Eggerland (FDS)

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Eggerland - FDS - Japan.jpg
Platform: FDS
Year: 1986
Developer: HAL Laboratory
For other games in the series, see Adventures of Lolo.

Eggerland is an action-puzzler developed an published by HAL Laboratory. The player takes the role of the protagonist Lolo, who must save Princess Lala from the evil clutches of King Egger. To do this, he must traverse through 100 stages avoiding King Egger's enemies.

The goal of the game is to collect all the hearts on each level. When all the hearts are collected, a treasure box in the level opens up, and you must grab the key. Getting the key not only grants access to the next level, but also clears the stage of enemies. Sometimes, the hearts will give Lolo a powerup to transform some of the enemies into eggs. Hitting them a second time will temporarily despawn them off-screen. Turning the enemies into eggs allows Lolo to move them out of the way to reach certain areas. However, sometimes, the enemies are only meant to be pushed around, so Lolo must be careful. Lolo can also push enemies turned into eggs into the water to reach areas across the water. The game starts off with Snakeys, which cannot harm Lolo, and only act as a deterrent from reaching certain areas. In later levels, enemies such as the Medusas, Don Medusas, and Gols will fire projectiles at Lolo if he is in their line of sight. The Medusas are especially deadly, as getting in their line of sight is an instant death. Don Medusas also have the same effect, but they move either horizontally or vertically. The way to deal with both Medusas is to box them in with the chests found throughout the stages. Boxing them in or blocking their line of sight allows Lolo to pass through safely. Rockys cannot kill Lolo, but if he is in their line of sight, they will box him in, disabling him from moving, and forcing the player to press Select to die and retry. Leepers also have a similar effect, but chase Lolo around until they touch them, then they fall asleep permanently. The Skulls and Almas simply chase after Lolo and kill him upon contact.

Lolo can also collect certain powerups that can be used once in a level. For example, the hammer can break obstacles, the ladder can allow Lolo to cross water, and the arrows allow Lolo to change the one-way blocks to another direction to pass through.


Eggerland - FDS - Title Screen.png

The title screen.

Eggerland - FDS - Intro Cutscene.png

The game's opening.

Eggerland - FDS - Gameplay 1.png

Playing the first level.

Eggerland - FDS - Final Stage.png

Later on in the game.

Eggerland - FDS - King Egger.png

Fighting King Egger.

Eggerland - FDS - Game Over.png

Game Over.


Eggerland has wonderful music. Many of the songs heard in this game were used in later games in the series. The music has a rich palette of styles, but consists of mostly jazz-oriented themes in a major key, adding to the game's charm. Some of the themes are dark, depressing, and ominous, especially the music that plays in the final area. There are also some Latin-based elements to some of the songs as well, such as the title and staff themes. Though there were two previous Eggerland games in the series for the MSX, they both had their own original music. The exception is this game's staff roll music, which is used in the ending of Eggerland Mystery 2 (MSX2).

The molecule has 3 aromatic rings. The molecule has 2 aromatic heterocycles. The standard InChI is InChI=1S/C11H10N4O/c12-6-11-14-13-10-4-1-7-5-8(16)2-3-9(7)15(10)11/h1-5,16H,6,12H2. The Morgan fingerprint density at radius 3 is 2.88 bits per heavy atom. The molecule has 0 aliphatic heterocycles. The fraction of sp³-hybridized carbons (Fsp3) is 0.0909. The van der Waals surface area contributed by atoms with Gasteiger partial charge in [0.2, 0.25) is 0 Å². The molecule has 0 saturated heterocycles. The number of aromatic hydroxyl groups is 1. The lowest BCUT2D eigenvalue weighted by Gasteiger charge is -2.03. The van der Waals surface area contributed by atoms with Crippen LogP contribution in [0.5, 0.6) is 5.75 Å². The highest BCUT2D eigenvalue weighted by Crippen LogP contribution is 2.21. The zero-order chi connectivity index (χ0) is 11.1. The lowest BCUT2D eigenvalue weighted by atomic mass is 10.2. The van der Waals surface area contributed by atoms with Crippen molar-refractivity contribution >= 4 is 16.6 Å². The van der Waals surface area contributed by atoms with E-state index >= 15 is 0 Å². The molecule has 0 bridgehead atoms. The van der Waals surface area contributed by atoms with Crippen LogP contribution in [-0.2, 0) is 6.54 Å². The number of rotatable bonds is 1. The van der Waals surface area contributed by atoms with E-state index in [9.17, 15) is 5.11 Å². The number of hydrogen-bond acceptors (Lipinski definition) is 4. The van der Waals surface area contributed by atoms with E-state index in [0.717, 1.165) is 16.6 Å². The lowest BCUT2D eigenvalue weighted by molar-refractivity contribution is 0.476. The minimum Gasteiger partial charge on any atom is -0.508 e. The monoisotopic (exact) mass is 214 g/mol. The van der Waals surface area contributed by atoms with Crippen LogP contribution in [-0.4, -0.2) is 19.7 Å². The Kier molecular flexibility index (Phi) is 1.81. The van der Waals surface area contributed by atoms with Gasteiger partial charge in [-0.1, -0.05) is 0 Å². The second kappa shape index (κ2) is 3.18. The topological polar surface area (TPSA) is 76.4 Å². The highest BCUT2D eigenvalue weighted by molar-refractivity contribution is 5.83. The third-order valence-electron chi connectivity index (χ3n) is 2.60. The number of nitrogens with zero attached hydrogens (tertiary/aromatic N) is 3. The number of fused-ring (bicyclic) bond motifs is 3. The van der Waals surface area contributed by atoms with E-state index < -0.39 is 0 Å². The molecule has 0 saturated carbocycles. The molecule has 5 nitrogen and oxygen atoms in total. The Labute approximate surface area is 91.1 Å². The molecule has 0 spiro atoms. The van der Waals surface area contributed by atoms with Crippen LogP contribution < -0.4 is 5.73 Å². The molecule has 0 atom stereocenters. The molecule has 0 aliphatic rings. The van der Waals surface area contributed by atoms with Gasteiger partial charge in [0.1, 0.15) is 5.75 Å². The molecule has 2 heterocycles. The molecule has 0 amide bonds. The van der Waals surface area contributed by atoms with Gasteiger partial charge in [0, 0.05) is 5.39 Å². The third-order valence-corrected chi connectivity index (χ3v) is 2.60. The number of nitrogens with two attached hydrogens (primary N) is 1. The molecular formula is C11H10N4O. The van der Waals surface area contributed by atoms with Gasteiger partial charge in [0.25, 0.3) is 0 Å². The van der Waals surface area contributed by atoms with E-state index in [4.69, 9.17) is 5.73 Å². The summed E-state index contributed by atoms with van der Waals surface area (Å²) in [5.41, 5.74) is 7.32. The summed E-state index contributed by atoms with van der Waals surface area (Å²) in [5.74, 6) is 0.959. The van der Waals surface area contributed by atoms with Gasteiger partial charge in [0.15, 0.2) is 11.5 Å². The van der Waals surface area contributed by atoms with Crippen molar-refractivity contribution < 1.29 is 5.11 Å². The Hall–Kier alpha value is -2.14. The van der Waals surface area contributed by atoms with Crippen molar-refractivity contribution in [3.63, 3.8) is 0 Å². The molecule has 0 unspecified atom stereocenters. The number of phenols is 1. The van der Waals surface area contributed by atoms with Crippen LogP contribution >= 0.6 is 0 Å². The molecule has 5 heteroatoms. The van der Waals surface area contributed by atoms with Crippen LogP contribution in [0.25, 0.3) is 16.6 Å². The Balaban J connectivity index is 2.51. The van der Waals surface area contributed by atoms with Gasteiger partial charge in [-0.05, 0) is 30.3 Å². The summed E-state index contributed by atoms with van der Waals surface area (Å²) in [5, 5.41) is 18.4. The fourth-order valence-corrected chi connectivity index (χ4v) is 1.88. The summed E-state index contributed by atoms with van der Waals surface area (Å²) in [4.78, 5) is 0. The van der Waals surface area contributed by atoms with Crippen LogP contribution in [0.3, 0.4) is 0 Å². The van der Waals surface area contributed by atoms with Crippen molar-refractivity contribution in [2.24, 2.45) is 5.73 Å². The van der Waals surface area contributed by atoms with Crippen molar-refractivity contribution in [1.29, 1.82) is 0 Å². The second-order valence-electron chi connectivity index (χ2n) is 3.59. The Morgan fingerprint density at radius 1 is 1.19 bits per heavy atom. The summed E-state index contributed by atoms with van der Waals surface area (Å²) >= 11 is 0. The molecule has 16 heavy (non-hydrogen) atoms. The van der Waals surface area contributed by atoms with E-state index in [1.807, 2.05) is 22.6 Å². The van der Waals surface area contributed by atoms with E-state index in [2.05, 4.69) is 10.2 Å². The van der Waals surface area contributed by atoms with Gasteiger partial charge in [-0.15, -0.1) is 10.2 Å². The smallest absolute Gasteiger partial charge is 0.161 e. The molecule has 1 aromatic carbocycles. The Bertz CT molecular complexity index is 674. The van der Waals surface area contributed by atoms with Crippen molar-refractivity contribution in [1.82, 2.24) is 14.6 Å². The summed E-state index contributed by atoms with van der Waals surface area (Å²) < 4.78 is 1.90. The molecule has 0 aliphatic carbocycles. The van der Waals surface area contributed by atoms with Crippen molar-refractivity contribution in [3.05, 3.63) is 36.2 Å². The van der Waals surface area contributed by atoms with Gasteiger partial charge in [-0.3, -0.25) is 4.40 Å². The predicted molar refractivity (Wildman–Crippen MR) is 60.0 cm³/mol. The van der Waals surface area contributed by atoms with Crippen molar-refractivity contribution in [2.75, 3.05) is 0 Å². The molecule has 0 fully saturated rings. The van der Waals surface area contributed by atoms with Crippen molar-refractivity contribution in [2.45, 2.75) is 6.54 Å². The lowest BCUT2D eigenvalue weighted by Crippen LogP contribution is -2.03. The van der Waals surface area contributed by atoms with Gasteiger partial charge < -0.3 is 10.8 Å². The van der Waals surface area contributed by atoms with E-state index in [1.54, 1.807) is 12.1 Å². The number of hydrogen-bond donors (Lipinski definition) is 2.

The music was written by HAL's lead composer at the time, Hideki Kanazashi. According to the game's credits, specifically under the Tools credit, he used an unknown program called Music Maker. Other games give credit to this software as well. HAL had previously released a music program for the MSX called Music Editor: MUE, and this may have been the program Hideki used.

Stage Theme 1 later served as the theme of Adventures of Lolo 2 (NES) (transposed from F to G), and the Staff Roll tune plays during the ending of Adventures of Lolo (NES).

The HAL Game Music CD lists the official names for most of the songs. However, the lose and win themes for the final boss count as part of the Daiou no Taiketsu portion of the track.


# Title Composer Length Listen Download
01 Opening Hideki Kanazashi 0:26
02 Tabidachi Hideki Kanazashi 0:36
03 Hi no Michi Hideki Kanazashi 0:33
04 Midori no Michi Hideki Kanazashi 0:40
05 Kami no Keiji Hideki Kanazashi 0:55
06 Ankoku Sekai Hideki Kanazashi 0:49
07 Umi no Michi Hideki Kanazashi 0:40
08 Jigoku Hideki Kanazashi 0:36
09 Chousen Hideki Kanazashi 0:53
10 Daiou no Taiketsu Hideki Kanazashi 0:18
11 Daiou no Taiketsu ~ End of Round Hideki Kanazashi 0:02
12 Daiou no Taiketsu ~ Win Hideki Kanazashi 0:04
13 Daiou no Taiketsu ~ Lose Hideki Kanazashi 0:07
14 Gyakushuu Hideki Kanazashi 0:18
15 Lala tono Saikai Hideki Kanazashi 0:06
16 Ending Hideki Kanazashi 2:01



The game's credits are displayed after the ending. Hideki uses an alias, but the album HAL Game Music identifies Kanazashi as the composer behind Eggerland. Not only does the music share the same style as his other works, but other games in the series credit him under more obvious pseudonyms, such as Nige no Kanazashi in Eggerland: Meikyuu no Fukkatsu (FC).


HAL Game Music

HAL Game Music.jpg


Game Rip





  Japan.svg   Japan
Eggerland - FDS - Japan.jpg
Title: エッガーランド (Eggerland)
Platform: Famicom Disk System
Released: 1987-01-29
Publisher: HAL Laboratory